SpaceX is one step closer to launching astronauts into space

Mindy Sparks
July 15, 2018

If they fail in this, as a result, USA could lose its ability to transport astronauts to the International Space Station, after the contract between NASA and Russia Soyuz program expires in November of 2019.

Before any launches to the ISS take off, the GAO said NASA has to verify both contractors' spacecraft are absolutely safe for manned missions. Before these capsules became ready, the space agency should do a full evaluation of how it determines the levels of risk tolerance for its crew members and after NASA complete the anticipated certification reviews, it "should document lessons learned [relating to the potential] loss of crew as a safety threshold for future crewed spaceflight missions, given the complexity of the metric".

The report warns that "without a viable contingency option for ensuring uninterrupted access to the ISS in the event of further commercial crew delays, we concluded that NASA is at risk of not being able to maximize the return of its multibillion-dollar investment in the space station". The specialized chamber allowed engineers to study the capsule in conditions simulating the extreme temperatures and vacuum of space.

Now that the Crew Dragon is finally at Cape Canaveral, the next step for SpaceX is to bring in the Falcon 9 "Block 5" booster that will carry the space pod to the ISS on its first demonstration mission, DM-1.

Whether SpaceX and NASA can stick to this schedule remains to be seen.

Since 2011 when NASA cut off its rocket program, the USA space agency relied on Russian space program to transport United States astronauts to the International Space Station.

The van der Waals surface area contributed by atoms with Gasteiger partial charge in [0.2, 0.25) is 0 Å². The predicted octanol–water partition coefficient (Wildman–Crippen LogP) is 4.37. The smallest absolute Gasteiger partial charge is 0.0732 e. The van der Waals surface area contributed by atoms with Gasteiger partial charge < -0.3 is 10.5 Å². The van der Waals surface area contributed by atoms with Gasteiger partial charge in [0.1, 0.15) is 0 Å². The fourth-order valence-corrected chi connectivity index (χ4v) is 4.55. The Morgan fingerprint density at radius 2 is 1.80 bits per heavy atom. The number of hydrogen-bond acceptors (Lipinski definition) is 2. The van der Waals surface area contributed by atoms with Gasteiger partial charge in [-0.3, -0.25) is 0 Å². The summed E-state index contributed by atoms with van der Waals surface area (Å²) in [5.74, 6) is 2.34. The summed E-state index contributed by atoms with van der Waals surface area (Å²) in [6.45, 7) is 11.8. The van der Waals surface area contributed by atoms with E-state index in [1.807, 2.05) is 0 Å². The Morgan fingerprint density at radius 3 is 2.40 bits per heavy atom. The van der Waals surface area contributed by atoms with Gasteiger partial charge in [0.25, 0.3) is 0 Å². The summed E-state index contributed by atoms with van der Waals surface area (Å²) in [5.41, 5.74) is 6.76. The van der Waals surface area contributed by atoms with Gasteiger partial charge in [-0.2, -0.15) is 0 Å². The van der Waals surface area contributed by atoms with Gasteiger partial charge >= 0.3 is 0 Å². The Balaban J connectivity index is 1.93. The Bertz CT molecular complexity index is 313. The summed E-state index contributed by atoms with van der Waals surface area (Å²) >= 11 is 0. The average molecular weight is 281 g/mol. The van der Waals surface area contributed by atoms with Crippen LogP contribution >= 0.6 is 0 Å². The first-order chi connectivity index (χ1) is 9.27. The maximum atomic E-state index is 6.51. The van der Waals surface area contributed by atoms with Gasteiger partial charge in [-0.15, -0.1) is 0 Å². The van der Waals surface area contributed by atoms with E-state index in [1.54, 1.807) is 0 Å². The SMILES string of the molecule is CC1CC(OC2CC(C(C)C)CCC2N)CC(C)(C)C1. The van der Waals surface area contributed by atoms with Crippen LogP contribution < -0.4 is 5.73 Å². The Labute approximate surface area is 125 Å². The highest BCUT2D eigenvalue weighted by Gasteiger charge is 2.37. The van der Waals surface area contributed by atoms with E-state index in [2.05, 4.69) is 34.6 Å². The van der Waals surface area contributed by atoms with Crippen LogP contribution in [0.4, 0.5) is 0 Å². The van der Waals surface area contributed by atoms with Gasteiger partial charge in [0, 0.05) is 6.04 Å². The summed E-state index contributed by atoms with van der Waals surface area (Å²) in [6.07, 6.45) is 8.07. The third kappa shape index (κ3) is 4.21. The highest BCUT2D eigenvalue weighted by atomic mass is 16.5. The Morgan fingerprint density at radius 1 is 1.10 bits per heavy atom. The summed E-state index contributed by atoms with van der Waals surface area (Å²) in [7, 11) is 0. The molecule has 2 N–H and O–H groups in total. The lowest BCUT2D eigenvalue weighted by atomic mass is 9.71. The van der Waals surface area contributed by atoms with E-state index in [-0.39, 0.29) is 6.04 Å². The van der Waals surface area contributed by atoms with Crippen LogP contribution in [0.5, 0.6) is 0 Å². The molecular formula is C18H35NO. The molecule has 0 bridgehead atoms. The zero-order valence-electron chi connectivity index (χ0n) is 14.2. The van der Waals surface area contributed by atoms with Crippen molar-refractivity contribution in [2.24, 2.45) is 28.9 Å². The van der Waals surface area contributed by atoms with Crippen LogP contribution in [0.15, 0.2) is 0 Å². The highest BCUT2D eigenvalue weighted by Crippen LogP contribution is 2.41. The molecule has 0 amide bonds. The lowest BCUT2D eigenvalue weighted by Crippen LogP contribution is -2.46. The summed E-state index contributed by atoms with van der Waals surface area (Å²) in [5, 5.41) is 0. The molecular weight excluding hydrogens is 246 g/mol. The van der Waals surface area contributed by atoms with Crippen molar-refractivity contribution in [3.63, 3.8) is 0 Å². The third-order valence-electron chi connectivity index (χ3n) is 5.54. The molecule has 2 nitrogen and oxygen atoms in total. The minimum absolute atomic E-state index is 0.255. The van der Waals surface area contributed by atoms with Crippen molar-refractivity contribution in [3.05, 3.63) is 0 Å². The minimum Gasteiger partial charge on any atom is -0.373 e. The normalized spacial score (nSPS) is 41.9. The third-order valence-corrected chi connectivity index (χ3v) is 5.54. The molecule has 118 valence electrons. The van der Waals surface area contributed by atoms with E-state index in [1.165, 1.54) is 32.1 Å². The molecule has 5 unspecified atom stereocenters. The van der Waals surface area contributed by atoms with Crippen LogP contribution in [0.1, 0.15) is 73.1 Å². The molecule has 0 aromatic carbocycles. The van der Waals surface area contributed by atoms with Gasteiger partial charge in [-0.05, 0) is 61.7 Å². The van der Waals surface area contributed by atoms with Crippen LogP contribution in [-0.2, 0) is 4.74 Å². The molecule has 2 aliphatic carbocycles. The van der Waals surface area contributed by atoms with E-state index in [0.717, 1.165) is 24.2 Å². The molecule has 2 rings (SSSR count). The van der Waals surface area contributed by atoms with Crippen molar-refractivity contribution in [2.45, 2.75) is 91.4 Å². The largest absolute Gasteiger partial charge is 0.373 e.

However, neither Boeing nor SpaceX has been able to certify their programs, and that means that they might not be able to keep with the schedule. "We're evaluating exactly when opportunities might be and when they'll be ready, but we're not ready to set a date at this point in time".

NASA - Photo ID: KSC-2011-8114.

Unfortunately, neither company has what is needed to meet the required demands. "We have not agreed to those dates just yet". However, on Friday, NASA said an internal work-to launch readiness date of August 31, 2018, had been set.

At the moment, Crew Dragon's first manned mission is scheduled for December, but Tech Spot argues that DM-2 stands a good chance of being pushed back until next year, to the first or even the second quarter of 2019. Boeing must go through the same rigorous tests SpaceX won't be the only company in line to ferry astronauts into space. As for SpaceX's Dragon capsule, it was meant to get certification in February 2019, and they will have to wait until at least January 2020 to get it. Hopefully, both companies will pass all the tests with flying colors, giving US astronauts steady access to the space station.

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